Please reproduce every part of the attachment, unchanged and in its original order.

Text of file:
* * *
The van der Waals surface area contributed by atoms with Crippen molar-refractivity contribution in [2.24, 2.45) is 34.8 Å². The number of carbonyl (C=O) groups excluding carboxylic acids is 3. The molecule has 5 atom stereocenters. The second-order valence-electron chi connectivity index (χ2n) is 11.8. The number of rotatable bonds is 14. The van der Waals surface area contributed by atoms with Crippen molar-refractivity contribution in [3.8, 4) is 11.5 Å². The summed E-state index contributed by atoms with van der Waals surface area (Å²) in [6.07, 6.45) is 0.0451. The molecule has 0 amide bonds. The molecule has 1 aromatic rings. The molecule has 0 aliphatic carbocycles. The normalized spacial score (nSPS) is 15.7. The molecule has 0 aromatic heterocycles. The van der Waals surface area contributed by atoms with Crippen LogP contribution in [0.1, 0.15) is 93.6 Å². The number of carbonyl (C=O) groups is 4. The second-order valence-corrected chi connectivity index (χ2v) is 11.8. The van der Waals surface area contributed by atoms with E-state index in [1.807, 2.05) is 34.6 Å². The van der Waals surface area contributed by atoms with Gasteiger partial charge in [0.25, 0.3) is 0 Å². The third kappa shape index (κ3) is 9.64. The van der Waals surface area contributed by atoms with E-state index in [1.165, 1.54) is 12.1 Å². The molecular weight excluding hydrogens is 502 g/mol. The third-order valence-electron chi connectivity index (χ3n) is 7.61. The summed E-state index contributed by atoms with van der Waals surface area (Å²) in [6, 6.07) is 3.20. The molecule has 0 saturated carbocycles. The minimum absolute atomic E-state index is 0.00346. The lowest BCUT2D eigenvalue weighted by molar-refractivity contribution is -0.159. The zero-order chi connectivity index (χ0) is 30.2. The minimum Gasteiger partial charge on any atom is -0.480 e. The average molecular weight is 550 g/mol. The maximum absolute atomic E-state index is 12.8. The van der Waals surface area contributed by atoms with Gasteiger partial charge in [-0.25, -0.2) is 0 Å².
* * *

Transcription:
The van der Waals surface area contributed by atoms with Crippen molar-refractivity contribution in [2.24, 2.45) is 34.8 Å². The number of carbonyl (C=O) groups excluding carboxylic acids is 3. The molecule has 5 atom stereocenters. The second-order valence-electron chi connectivity index (χ2n) is 11.8. The number of rotatable bonds is 14. The van der Waals surface area contributed by atoms with Crippen molar-refractivity contribution in [3.8, 4) is 11.5 Å². The summed E-state index contributed by atoms with van der Waals surface area (Å²) in [6.07, 6.45) is 0.0451. The molecule has 0 amide bonds. The molecule has 1 aromatic rings. The molecule has 0 aliphatic carbocycles. The normalized spacial score (nSPS) is 15.7. The molecule has 0 aromatic heterocycles. The van der Waals surface area contributed by atoms with Crippen LogP contribution in [0.1, 0.15) is 93.6 Å². The number of carbonyl (C=O) groups is 4. The second-order valence-corrected chi connectivity index (χ2v) is 11.8. The van der Waals surface area contributed by atoms with E-state index in [1.807, 2.05) is 34.6 Å². The van der Waals surface area contributed by atoms with Gasteiger partial charge in [0.25, 0.3) is 0 Å². The third kappa shape index (κ3) is 9.64. The van der Waals surface area contributed by atoms with E-state index in [1.165, 1.54) is 12.1 Å². The molecular weight excluding hydrogens is 502 g/mol. The third-order valence-electron chi connectivity index (χ3n) is 7.61. The summed E-state index contributed by atoms with van der Waals surface area (Å²) in [6, 6.07) is 3.20. The molecule has 0 saturated carbocycles. The minimum absolute atomic E-state index is 0.00346. The lowest BCUT2D eigenvalue weighted by molar-refractivity contribution is -0.159. The zero-order chi connectivity index (χ0) is 30.2. The minimum Gasteiger partial charge on any atom is -0.480 e. The average molecular weight is 550 g/mol. The maximum absolute atomic E-state index is 12.8. The van der Waals surface area contributed by atoms with Gasteiger partial charge in [-0.25, -0.2) is 0 Å².